There are few studies specifically looking at the impact of seed and nut consumption on cancer risk. However, we do know that certain components of nuts and seeds, namely fiber and sterols, reduce the risk of some types of cancer. In addition, we now know that different types of fat increase or decrease the risk of breast and other cancers.

Trans fats, found in processed foods and animal products, and saturated fats, found in poultry meat and skin, and high-fat dairy products, are seriously detrimental to health. Nuts and seeds are rich in unsaturated fats (75 to 80 percent) and thus are an important part of a cancer-reducing diet.

Nuts and seeds in a vegetarian diet

In general, vegetarians and vegans tend to eat more nuts and seeds than non-vegetarians. This is not a new phenomenon. In India, for example, peanuts and peanut butter have been an integral part of the vegetarian diet for thousands of years. Most modern vegetarians perceive nuts and seeds not as an occasional snack, but as part of their meals on a regular basis.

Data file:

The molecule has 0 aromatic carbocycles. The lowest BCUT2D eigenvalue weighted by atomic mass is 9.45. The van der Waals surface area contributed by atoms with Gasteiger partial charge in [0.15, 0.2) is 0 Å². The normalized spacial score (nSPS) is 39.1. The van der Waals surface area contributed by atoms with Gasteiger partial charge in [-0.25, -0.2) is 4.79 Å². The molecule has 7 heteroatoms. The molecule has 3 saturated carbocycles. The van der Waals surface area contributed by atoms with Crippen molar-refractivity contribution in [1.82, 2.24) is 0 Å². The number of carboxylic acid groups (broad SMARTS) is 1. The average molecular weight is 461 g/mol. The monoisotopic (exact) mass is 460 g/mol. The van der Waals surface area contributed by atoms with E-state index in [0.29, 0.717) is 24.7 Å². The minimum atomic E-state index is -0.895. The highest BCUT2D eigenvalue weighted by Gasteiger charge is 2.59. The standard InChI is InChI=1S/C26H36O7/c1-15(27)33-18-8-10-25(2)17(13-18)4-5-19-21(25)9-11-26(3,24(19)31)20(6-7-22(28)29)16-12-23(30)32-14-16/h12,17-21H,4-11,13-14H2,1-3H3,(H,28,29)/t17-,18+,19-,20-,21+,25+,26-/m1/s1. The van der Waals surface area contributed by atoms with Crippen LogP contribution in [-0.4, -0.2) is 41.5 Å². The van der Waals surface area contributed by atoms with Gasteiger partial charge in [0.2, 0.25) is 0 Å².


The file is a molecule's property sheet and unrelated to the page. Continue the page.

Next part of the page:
Variety of nuts and seeds

You have no doubt noticed that there are dozens if not hundreds of varieties of nuts and seeds. What to choose? Fried? Raw? Smoked? Blanched? Spicy? Fried without oil is better than fried in oil, if that’s your only choice at the grocery store. However, it is better to go to the health food store because pure raw nuts and seeds are the best option.

Cooking nuts and seeds destroys some of the protective nutrients but helps keep the nuts and seeds from spoiling. So, when buying raw nuts and seeds, you need to look for a reliable and safe source, because if stored improperly, raw nuts and seeds can be a source of bacterial contamination. If you buy flavored nuts, check the labels because gelatin is added to some of the flavored products. Smoked or candied nuts may contain added fats, sugars, salt, monosodium glutamate, and other additives. Again, it makes sense to read labels and rely primarily on raw nuts and seeds.